OP2853. DIE GEZEICHNETEN (Schreker), Live Performance, 1990, w.Edo de Waart Cond. Dutch Radio Ensemble; William Cochran, Marilyn Schmiege, Sigmund Cowen, Wout Oosterkamp, etc. [Tender intimacies and unsettling revelations, of veiled allusions and naked truths – and all couched in music of a supple lyric beauty that has few equals in operatic literature.] (Germany) 3-Marco Polo 8.223328/30. Brilliant sound! - 4891030233287
“DIE GEZEICHNETEN (The Branded or The Stigmatized) is an opera in three acts by Franz Schreker, libretto by the composer. An expanded concert-version of the overture to the opera was performed at the Vienna Musikverein on 8 February 1914 by the Vienna Philharmonic Orchestra conducted by Felix Weingartner. The complete opera was first performed on 25 April 1918 by the Frankfurt Opera in the Alte Oper, conducted by Ludwig Rottenberg. It established Schreker as the pre-eminent opera composer of his generation and won him the support of Germany's foremost music critic, Paul Bekker. Before the composer's music was banned in 1933 due to his Jewish ancestry, a further two dozen productions followed in fifteen different cities in Germany and Austria. The playbill of the first performance in Vienna (January 1920) mentions 66 previous performances of the opera in five different opera houses (Frankfurt, Nuremberg, Munich, Dresden and Breslau).
Conductor Michael Gielen revived the opera at the Oper Frankfurt in 1979. A major staging took place at the Salzburg Festival in 2005 directed by Nikolaus Lehnhoff and conducted by Kent Nagano with Robert Brubaker (Alviano) and Anne Schwanewilms (Carlotta) in the leading roles, though the opera was heavily cut for this production. The American premiere was staged at the Los Angeles Opera on 10 April 2010, followed by three more performances. James Conlon conducted and Robert Brubaker (Salviago), Anja Kampe (Carlotta) and Martin Gantner (Tamare) sang the principal roles. This event was hailed by critics as the first ever performance of a Schreker opera in the Western Hemisphere. Also, in April 2010 it was performed six times at the Teatro Massimo in Palermo in a production by Graham Vick.”
“Schreker was born in Monaco, the eldest son of the Bohemian Jewish court photographer Ignaz Schrecker and his wife Eleonore von Clossmann, who was a member of the Catholic aristocracy of Styria. Schreker entered the Vienna Conservatory, starting with violin studies with Sigismund Bachrich and Arnold Rosé, then he moved into the composition class of Robert Fuchs, graduating as a composer in 1900.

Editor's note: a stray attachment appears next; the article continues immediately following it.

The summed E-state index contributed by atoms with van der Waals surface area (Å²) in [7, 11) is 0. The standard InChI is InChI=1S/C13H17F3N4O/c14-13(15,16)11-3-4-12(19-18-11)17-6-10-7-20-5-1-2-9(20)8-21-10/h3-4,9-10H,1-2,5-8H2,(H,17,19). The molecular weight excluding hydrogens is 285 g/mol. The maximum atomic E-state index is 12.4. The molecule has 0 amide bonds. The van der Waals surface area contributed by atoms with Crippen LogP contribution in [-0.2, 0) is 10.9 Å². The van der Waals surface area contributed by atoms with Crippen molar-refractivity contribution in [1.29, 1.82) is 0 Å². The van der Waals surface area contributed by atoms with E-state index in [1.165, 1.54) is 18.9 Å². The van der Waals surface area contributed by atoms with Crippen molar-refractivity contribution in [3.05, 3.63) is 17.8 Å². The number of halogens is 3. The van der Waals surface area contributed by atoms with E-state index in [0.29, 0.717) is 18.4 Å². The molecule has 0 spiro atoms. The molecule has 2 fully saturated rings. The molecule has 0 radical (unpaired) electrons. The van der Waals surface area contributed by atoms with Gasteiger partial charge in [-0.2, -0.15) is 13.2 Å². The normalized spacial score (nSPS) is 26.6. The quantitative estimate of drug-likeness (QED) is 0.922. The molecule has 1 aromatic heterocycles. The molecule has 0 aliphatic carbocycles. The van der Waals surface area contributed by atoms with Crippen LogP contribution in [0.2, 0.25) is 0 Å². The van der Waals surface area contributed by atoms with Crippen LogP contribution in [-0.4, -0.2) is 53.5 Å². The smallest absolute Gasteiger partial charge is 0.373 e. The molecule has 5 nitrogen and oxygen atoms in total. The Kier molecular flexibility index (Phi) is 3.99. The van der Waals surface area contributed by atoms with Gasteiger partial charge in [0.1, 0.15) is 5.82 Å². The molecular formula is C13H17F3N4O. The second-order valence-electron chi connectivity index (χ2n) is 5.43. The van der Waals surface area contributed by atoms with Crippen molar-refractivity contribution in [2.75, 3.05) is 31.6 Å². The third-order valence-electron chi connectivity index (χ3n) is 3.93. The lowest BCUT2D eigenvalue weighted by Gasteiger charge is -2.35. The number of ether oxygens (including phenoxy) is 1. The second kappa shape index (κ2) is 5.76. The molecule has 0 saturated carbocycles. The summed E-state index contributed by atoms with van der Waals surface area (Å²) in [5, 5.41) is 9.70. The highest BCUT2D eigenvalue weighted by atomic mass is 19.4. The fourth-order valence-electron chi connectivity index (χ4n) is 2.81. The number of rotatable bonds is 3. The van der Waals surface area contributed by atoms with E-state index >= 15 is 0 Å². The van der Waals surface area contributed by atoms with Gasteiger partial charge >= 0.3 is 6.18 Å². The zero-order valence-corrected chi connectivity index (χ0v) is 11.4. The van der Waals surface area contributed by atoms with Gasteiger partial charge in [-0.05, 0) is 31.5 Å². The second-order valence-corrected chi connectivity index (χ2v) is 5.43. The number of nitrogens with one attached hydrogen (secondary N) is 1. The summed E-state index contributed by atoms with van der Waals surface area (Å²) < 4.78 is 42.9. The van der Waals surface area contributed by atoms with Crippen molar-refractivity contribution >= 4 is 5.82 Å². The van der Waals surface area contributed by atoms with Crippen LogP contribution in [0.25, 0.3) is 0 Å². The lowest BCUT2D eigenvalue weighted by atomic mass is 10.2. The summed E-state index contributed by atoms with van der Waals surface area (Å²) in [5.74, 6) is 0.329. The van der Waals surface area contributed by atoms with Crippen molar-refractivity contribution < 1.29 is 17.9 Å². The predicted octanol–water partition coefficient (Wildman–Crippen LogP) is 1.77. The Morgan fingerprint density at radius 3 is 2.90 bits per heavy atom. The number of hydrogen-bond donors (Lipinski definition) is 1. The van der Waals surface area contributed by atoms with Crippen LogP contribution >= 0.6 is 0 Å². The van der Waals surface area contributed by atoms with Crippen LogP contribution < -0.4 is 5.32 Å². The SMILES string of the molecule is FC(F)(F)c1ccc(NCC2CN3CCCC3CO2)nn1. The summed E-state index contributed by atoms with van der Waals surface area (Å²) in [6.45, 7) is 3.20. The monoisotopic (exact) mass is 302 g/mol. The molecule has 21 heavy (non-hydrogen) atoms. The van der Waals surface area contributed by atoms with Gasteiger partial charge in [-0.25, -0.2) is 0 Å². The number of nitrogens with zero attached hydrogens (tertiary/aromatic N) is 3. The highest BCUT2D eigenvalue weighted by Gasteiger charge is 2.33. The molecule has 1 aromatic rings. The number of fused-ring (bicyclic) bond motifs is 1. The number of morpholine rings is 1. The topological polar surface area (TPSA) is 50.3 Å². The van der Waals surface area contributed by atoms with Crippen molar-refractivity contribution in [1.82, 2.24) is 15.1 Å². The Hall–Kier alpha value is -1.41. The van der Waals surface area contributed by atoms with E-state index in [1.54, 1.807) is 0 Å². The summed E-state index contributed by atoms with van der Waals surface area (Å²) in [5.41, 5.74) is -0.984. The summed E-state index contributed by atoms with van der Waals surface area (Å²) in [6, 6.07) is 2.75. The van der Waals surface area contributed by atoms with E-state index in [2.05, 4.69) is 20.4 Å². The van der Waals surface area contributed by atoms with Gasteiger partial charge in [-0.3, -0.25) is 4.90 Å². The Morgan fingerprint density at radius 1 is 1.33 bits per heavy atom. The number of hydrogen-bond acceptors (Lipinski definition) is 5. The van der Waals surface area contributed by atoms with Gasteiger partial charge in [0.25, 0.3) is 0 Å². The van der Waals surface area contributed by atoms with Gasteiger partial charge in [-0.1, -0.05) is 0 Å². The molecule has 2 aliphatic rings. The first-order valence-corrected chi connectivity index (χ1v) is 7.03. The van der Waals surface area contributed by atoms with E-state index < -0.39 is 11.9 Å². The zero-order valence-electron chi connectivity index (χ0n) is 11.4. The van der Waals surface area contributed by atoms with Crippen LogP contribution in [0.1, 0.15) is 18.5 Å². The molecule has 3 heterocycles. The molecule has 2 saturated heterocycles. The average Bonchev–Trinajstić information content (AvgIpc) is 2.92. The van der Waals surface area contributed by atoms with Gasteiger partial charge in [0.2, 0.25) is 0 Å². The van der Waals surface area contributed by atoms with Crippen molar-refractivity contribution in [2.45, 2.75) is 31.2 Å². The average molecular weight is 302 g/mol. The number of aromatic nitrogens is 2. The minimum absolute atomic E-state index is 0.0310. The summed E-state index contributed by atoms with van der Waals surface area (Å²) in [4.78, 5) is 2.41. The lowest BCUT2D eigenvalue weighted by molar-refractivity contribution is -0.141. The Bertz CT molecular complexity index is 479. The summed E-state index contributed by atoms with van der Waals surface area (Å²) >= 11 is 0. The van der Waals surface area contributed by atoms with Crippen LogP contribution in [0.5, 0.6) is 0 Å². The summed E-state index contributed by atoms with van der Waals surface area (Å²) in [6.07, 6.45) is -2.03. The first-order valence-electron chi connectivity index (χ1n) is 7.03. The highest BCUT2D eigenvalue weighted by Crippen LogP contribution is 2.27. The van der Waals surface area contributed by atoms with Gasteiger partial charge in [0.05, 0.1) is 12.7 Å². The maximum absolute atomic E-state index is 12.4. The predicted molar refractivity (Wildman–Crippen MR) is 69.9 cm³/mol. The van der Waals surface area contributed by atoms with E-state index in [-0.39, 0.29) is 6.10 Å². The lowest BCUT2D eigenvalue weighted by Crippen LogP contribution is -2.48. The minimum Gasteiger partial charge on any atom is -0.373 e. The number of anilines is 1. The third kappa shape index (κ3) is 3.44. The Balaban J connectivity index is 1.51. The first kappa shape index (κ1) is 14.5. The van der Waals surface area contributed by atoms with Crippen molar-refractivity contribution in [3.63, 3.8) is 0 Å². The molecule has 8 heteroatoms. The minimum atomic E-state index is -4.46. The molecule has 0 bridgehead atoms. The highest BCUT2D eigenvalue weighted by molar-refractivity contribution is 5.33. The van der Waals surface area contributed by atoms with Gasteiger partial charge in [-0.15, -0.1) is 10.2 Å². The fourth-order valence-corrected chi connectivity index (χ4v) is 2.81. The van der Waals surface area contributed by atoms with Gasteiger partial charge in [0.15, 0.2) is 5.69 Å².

Schreker had begun conducting in 1895, when he had founded the Verein der Musikfreunde Döbling. In 1907 he formed the Vienna Philharmonic Chorus, which he conducted until 1920: among its many premières were Zemlinsky's ‘Psalm XXII’ and Schönberg's FRIEDE AUF ERDEN and GURRE-LIEDER.
November 1909 saw the stormy premiere of the complex orchestral interlude (entitled ‘Nachtstück’) from DER FERNE KLANG, the opera he had been working on since 1903. In 1912, the first performance of the complete opera in Frankfurt consolidated his fame. His next opera, DAS SPIELWERK UND DIE PRINZESSIN, which was given simultaneous premières in Frankfurt and Vienna (15 March, 1913) was less well received (the work was subsequently revised as a one-act 'Mysterium' entitled simply DAS SPIELWERK IN 1915), but the scandal caused by this opera in Vienna only served to make Schreker's name more widely known.
The outbreak of World War I interrupted the composer's success but with the première of his opera DIE GEZEICHNETEN (Frankfurt, 25 April, 1918) Schreker moved to the front ranks of contemporary opera composers. The first performance of DER SCHATZGRÄBER (Frankfurt, 21 January, 1920) was the high point of his career. The Chamber Symphony, composed between the two operas for the faculty of the Vienna Academy in 1916, quickly entered the repertoire and remains Schreker's most frequently performed work today. In March 1920 he was appointed director of the Hochschule für Musik in Berlin and between 1920 and 1932 he gave extensive musical tuition in a variety of subjects with Berthold Goldschmidt, Alois Hába, Jascha Horenstein, Julius Bürger, Ernst Krenek, Artur Rodzinski, Stefan Wolpe, Zdenka Ticharich and Grete von Zieritz numbering among his students.
Schreker's fame and influence were at their peak during the early years of the Weimar Republic when he was the most performed living opera composer after Richard Strauss. The decline of his artistic fortunes began with the mixed reception given to IRRELOHE (Cologne, 1924 under Otto Klemperer) and the failure of DER SINGENDE TEUFEL (Berlin, 1928 under Erich Kleiber). Political developments and the spread of anti-Semitism were also contributory factors, both of which heralded the end of Schreker's career. Right-wing demonstrations marred the première of DER SCHMIED VON GENT (Berlin, 1932) and National Socialist pressure forced the cancellation of the scheduled Freiburg première of CHRISTOPHORUS in 1933 (the work was finally performed there in 1978). Finally, in June 1932, Schreker lost his position as Director of the Musikhochschule in Berlin and, the following year, also his post as professor of composition at the Akademie der Künste. In his lifetime he went from being hailed as the future of German opera to being considered irrelevant as a composer and marginalized as an educator. After suffering from a stroke in December 1933, he died in Berlin on 21 March, 1934, two days before his 56th birthday.
Although Schreker was influenced by composers such as Richard Strauss and Richard Wagner, his mature style shows a highly individual harmonic language, which, although broadly tonal, is inflected with chromatic and polytonal passages.”
- Loyal Bluto